Whilst eastern Germany has been able to more than double its economic output, this figure is still nearly a third lower than that for the rest of Germany. In 2017, eastern Germany's per-capita GDP was roughly 27% lower than western Germany's. Labour productivity in eastern Germany currently stands at 78% of the figure for western Germany. The unemployment rate in eastern Germany reached a new record low in 2017, falling to 7.6%. However, this figure is still much higher than the 5.3% recorded in the west.
Much has been achieved, but the economic catch-up process in eastern Germany has slowed down a great deal in recent years. This is due to the fact that the economy in western Germany, which is closely integrated in international value chains, is also growing. The gap between the two economies is therefore very slow to close.
2018 Annual Report concludes that consistent funding for regions that are structurally weak is key requirement for inclusive society
The focuses on the challenges that the government is facing in its efforts to establish equivalent living conditions across the whole of Germany, and, by extension, to strengthen the social fabric.
The report shows that there have been some very encouraging developments on the labour market and where incomes and subjective life satisfaction are concerned, but also that are still considerable differences between the respective economic strengths of individual regions in Germany. Overall, gross domestic product per capita in eastern Germany amounted to 73.2% of the comparable figure for western Germany in 2017. This is mainly due to piecemeal economic structures in eastern Germany where only a small number of large corporations are headquartered, resulting in comparatively low levels of innovation. For these reasons, the economy in eastern Germany needs a boost, particularly for small and medium-sized companies. The relevant economic weaknesses are further compounded by adverse demographic change in the many rural areas of eastern Germany, which leaves them held back in their economic development and causes issues with essential public services and utilities. If there is to be a good supply, and the funding is to be secure in the long term, the services need to be tailored to changing needs. It is very important for quality of life and social cohesion that this is also achieved in regions that are structurally weak and particularly hard-hit by demographic change.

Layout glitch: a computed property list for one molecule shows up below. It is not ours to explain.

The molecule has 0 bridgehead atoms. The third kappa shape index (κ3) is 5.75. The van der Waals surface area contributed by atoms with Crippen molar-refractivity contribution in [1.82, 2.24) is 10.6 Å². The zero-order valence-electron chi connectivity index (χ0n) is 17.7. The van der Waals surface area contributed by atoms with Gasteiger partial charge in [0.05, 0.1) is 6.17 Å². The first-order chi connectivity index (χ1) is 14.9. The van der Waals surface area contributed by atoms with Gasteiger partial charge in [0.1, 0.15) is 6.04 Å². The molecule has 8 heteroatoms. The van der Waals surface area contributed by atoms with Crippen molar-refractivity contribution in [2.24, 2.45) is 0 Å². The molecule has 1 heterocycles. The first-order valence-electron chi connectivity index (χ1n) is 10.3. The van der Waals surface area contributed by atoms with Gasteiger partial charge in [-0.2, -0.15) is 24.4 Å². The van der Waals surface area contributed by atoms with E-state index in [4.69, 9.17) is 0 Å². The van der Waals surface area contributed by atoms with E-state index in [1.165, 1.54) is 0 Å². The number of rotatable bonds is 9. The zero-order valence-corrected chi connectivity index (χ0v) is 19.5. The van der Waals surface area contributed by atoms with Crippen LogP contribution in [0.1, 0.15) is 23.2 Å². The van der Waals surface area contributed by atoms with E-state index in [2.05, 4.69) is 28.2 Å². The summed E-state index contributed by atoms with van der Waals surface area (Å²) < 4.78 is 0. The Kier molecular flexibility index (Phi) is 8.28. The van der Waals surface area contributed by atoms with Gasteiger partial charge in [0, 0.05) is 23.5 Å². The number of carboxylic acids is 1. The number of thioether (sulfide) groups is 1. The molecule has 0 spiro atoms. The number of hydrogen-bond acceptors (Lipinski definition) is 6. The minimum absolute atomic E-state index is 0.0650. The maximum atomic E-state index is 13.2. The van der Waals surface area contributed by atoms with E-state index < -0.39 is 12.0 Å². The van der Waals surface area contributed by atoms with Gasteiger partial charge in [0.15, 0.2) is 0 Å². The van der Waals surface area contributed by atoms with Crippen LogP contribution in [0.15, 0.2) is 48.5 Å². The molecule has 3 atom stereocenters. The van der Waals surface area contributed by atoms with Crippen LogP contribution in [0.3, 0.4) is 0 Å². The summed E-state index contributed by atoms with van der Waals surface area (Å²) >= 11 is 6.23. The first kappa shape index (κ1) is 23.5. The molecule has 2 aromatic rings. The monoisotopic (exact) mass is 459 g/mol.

New funding scheme to replace the Solidarity Pact after 2020
Since reunification, the Federation has been supporting the New Länder (including Berlin) in their efforts to pay off extra costs that have accrued as a result of the division of Germany and to close the infrastructure gap that still exists between eastern and western Germany. The current fiscal equalisation system between the Federation and Länder, including the so-called Solidarity Pact II, will however expire in 2019. For this reason, the Federal Government agreed in the Coalition Agreement of 2018 to introduce a national funding system for structurally weak regions. In 2015, it had presented the first principles for the further development of regional policy for the whole of Germany. The implementation of certain measures, such as the pan-German programme “Innovation & Structural Change” and the extension of to cover all structurally weak areas has been documented in the . In these principles, all the ministries involved undertook to review what they are doing to achieve equivalent living conditions in Germany; this includes an integrated system of supplementary federal measures aimed at establishing equivalent living conditions in all structurally weak regions (in east and west) in accordance with uniform criteria. This integrated approach will ensure that the Federal Government's support for structurally weak regions is highly effective.
In future, all structurally weak regions are to participate in the integrated regional funding system in line with similar principles. Funding programmes for the new federal states are being reviewed as to what extent they can contribute to a pan-German funding system and gradually also be offered in structurally weak areas of western Germany. The question of how to deal in future with structurally weak regions arises for Germany as a whole, whereby the special feature of eastern Germany is that, with a few exceptions, the structural weakness still affects the entire area. Ultimately, people should have a good living environment throughout the country so that they can develop their lives, participate in society, work and live a healthy life.